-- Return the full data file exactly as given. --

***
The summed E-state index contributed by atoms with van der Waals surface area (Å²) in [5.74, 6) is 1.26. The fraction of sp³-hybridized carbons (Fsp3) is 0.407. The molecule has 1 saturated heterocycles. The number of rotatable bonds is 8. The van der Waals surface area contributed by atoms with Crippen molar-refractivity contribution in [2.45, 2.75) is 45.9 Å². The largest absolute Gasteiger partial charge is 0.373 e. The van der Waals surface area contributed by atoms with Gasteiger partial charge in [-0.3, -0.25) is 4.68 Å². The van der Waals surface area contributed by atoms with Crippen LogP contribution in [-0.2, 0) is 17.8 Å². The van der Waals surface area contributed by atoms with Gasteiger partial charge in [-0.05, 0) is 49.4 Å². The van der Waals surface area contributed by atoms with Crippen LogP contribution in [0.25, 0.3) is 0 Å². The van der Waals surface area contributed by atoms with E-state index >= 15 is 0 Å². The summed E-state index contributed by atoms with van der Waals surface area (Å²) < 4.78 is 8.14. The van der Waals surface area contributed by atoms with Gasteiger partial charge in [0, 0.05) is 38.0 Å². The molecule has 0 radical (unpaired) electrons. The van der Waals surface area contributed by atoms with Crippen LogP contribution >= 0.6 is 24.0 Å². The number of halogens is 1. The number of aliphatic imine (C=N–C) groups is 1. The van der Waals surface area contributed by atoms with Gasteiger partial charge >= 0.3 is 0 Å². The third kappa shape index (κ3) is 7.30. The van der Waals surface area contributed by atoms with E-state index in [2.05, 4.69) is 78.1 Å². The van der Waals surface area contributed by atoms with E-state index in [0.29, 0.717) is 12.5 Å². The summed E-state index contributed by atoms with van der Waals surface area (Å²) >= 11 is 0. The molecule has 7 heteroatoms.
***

The summed E-state index contributed by atoms with van der Waals surface area (Å²) in [5.74, 6) is 1.26. The fraction of sp³-hybridized carbons (Fsp3) is 0.407. The molecule has 1 saturated heterocycles. The number of rotatable bonds is 8. The van der Waals surface area contributed by atoms with Crippen molar-refractivity contribution in [2.45, 2.75) is 45.9 Å². The largest absolute Gasteiger partial charge is 0.373 e. The van der Waals surface area contributed by atoms with Gasteiger partial charge in [-0.3, -0.25) is 4.68 Å². The van der Waals surface area contributed by atoms with Crippen LogP contribution in [-0.2, 0) is 17.8 Å². The van der Waals surface area contributed by atoms with Gasteiger partial charge in [-0.05, 0) is 49.4 Å². The van der Waals surface area contributed by atoms with Crippen LogP contribution in [0.25, 0.3) is 0 Å². The van der Waals surface area contributed by atoms with E-state index >= 15 is 0 Å². The summed E-state index contributed by atoms with van der Waals surface area (Å²) < 4.78 is 8.14. The van der Waals surface area contributed by atoms with Gasteiger partial charge in [0, 0.05) is 38.0 Å². The molecule has 0 radical (unpaired) electrons. The van der Waals surface area contributed by atoms with Crippen LogP contribution >= 0.6 is 24.0 Å². The number of halogens is 1. The number of aliphatic imine (C=N–C) groups is 1. The van der Waals surface area contributed by atoms with Gasteiger partial charge >= 0.3 is 0 Å². The third kappa shape index (κ3) is 7.30. The van der Waals surface area contributed by atoms with E-state index in [2.05, 4.69) is 78.1 Å². The van der Waals surface area contributed by atoms with E-state index in [0.29, 0.717) is 12.5 Å². The summed E-state index contributed by atoms with van der Waals surface area (Å²) >= 11 is 0. The molecule has 7 heteroatoms.